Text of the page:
Digital ILC 2020: The liver community has been prompt in addressing the challenges of COVID-19 for liver patients – joining forces to support these patients, provide recommendations to their doctors, and keep research at the forefront.
EUROPEAN ASSOCIATION FOR THE STUDY OF THE LIVER (EASL)
28 August: The COVID-19 pandemic has brought considerable challenges to patients affected by liver conditions around the world, especially those taking immunosuppressive medicines. People waiting for, or living with, liver transplantation face many risks as transplantation services have slowed down or even been put on hold. Initially, age, hypertension, lung diseases, and cardiovascular diseases featured among the risk factors for severe COVID-19, but research now indicates that certain groups of liver patients are also at increased risk of developing a more severe course of COVID-19.
To tackle the many questions, EASL and the liver community is exploring how best to handle these challenges and treat affected patients, creating suitable resources for doctors and patients. Two Position Papers have been published addressing these questions and providing recommendations: “Impact of COVID-19 on the care of patients with liver disease: EASL-ESCMID position paper after 6 months of the pandemic” was published in August 2020, serving as a follow-up to the original EASL-ESCMID Position Paper published in April 2020 (together referred to as EASL-ESCMID Position Papers). Both were published in the open-access EASL journal, JHEP Reports.
The EASL supported COVID-Hep registry was launched in March 2020 at the University of Oxford, UK. It serves to collect data on patients with liver disease at any stage or liver transplants who have developed laboratory-confirmed COVID-19. To date, the registry has collected more than 1,200 submissions and has published important findings that helped clinicians to better understand the individual risk to patients, with different forms and stages of liver diseases, if they became infected with SARS-CoV-2.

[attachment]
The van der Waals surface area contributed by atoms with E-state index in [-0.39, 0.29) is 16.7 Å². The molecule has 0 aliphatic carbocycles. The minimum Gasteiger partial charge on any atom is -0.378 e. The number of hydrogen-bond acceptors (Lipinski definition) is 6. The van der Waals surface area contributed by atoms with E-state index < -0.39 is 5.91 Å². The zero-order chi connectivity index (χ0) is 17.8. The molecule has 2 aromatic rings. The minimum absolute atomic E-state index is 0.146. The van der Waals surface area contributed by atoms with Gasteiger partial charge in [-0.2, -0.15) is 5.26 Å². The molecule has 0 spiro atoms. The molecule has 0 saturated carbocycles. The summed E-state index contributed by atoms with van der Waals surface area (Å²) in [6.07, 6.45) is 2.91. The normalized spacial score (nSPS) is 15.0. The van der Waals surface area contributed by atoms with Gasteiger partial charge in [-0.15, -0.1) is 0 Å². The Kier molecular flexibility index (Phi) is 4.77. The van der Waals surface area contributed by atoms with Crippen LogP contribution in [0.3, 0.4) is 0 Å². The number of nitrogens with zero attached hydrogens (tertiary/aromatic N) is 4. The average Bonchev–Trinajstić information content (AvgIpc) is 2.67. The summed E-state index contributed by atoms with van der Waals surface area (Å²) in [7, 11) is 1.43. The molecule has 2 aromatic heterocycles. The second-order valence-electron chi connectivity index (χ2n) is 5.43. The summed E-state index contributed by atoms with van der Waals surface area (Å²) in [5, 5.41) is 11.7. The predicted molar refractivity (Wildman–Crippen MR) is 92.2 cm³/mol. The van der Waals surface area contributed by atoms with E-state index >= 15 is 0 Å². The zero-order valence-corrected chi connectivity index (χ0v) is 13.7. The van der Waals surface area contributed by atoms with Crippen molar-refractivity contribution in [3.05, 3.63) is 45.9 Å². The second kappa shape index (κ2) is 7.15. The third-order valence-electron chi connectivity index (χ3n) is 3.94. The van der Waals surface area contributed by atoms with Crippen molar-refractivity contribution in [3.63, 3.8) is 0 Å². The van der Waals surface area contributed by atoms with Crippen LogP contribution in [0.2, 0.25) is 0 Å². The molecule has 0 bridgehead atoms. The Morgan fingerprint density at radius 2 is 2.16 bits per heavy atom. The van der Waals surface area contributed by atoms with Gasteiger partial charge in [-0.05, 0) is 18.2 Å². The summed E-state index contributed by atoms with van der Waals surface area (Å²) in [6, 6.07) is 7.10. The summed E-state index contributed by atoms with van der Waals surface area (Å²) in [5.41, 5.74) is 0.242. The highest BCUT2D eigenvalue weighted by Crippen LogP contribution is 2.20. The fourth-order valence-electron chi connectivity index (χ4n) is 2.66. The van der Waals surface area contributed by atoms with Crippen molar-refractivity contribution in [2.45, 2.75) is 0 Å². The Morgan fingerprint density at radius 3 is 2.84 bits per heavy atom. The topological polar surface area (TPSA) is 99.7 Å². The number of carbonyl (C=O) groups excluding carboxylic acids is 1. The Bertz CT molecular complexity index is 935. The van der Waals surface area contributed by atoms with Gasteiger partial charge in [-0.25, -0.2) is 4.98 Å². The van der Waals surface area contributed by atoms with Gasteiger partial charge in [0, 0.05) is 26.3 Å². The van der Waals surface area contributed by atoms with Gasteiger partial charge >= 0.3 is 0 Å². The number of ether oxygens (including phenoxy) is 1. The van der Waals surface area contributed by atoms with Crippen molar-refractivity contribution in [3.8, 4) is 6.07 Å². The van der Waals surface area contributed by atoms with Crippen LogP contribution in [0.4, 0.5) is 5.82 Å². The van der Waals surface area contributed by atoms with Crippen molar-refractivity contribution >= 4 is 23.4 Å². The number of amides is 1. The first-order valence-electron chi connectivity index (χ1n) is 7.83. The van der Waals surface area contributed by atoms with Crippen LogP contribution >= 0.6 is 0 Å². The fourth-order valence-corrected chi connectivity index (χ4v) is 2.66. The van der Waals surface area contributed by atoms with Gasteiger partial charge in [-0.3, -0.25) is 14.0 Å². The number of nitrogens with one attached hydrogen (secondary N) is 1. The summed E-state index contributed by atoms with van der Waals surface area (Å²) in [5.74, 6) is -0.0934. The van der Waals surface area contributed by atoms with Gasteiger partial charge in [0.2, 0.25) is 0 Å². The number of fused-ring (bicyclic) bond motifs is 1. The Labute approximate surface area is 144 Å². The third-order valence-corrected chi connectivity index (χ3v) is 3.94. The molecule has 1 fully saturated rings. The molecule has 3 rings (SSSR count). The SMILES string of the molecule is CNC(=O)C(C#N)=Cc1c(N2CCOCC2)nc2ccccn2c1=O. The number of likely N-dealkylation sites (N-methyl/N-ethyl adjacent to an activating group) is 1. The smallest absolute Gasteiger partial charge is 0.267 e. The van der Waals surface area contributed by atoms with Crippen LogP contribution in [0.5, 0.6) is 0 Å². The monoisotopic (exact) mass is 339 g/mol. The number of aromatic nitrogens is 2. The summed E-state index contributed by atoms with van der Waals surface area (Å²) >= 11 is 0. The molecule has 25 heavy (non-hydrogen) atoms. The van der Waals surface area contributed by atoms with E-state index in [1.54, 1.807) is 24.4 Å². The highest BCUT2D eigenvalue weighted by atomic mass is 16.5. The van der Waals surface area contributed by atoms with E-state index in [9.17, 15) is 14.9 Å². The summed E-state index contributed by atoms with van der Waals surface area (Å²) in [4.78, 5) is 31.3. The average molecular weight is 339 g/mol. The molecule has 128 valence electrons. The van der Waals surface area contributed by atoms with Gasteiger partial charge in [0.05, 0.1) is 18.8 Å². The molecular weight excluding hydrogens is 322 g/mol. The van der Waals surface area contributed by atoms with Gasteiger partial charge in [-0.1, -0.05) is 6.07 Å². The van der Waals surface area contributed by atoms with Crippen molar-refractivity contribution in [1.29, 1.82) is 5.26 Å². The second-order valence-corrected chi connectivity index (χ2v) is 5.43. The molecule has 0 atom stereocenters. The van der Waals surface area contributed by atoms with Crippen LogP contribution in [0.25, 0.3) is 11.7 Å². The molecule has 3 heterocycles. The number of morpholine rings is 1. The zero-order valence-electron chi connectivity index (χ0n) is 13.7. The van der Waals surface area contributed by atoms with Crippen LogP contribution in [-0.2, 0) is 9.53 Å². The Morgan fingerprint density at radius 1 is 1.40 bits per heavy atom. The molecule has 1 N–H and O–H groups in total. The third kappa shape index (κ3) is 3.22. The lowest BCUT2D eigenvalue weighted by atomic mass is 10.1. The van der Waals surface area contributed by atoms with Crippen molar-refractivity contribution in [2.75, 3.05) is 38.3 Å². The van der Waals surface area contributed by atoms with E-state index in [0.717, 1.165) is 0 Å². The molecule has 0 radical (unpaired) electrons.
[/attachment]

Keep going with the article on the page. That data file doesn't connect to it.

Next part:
“Efforts to date include open-access research publications exploring the particular needs and treatment recommendations for these patients, supporting the establishing of a registry to collect data on liver and COVID-19 patients, running webinars including with international partners such as the World Health Organization, and creating lay resources to serve patient organisations and communities,” said Prof. Phil Newsome, Secretary General of EASL and Director of the Centre for Liver and Gastrointestinal Research and Professor of Hepatology at the University of Birmingham, UK.
Six months into the pandemic, in August 2020, the second EASL-ESCMID Position Paper was published to reassess the hepatology landscape. It provides a clearer picture on the evolution of the virus, how it affects liver and transplant patients, and who is most at risk.
The authors note that emphasis needs to shift from an earlier focus on immune-suppressed patients or living with auto-immune liver conditions to maintaining the care of all patients, both in outpatient services and in hospitals, and looking out for specific groups at higher risk, according to these new findings.
While patients with liver disease appear not to be at increased risk of contracting SARS-CoV-2, those patients with non-alcoholic fatty liver disease (NAFLD), obesity, and cirrhosis seem to have poorer outcomes and fare less well. Of note, patients with auto-immune liver disease and chronic viral hepatitis are advised to continue with their treatments.
“Now that we have a much clearer picture on liver-related risk factors for severe COVID-19, we can better determine who needs closer attention, once infected. We also need to ensure that the pandemic will not have a long-lasting negative impact on the quality of liver patient care,” said Prof. Thomas Berg, EASL Vice-Secretary General and Head of the Division of Hepatology, Department of Medicine II, Leipzig University Medical Center, Germany.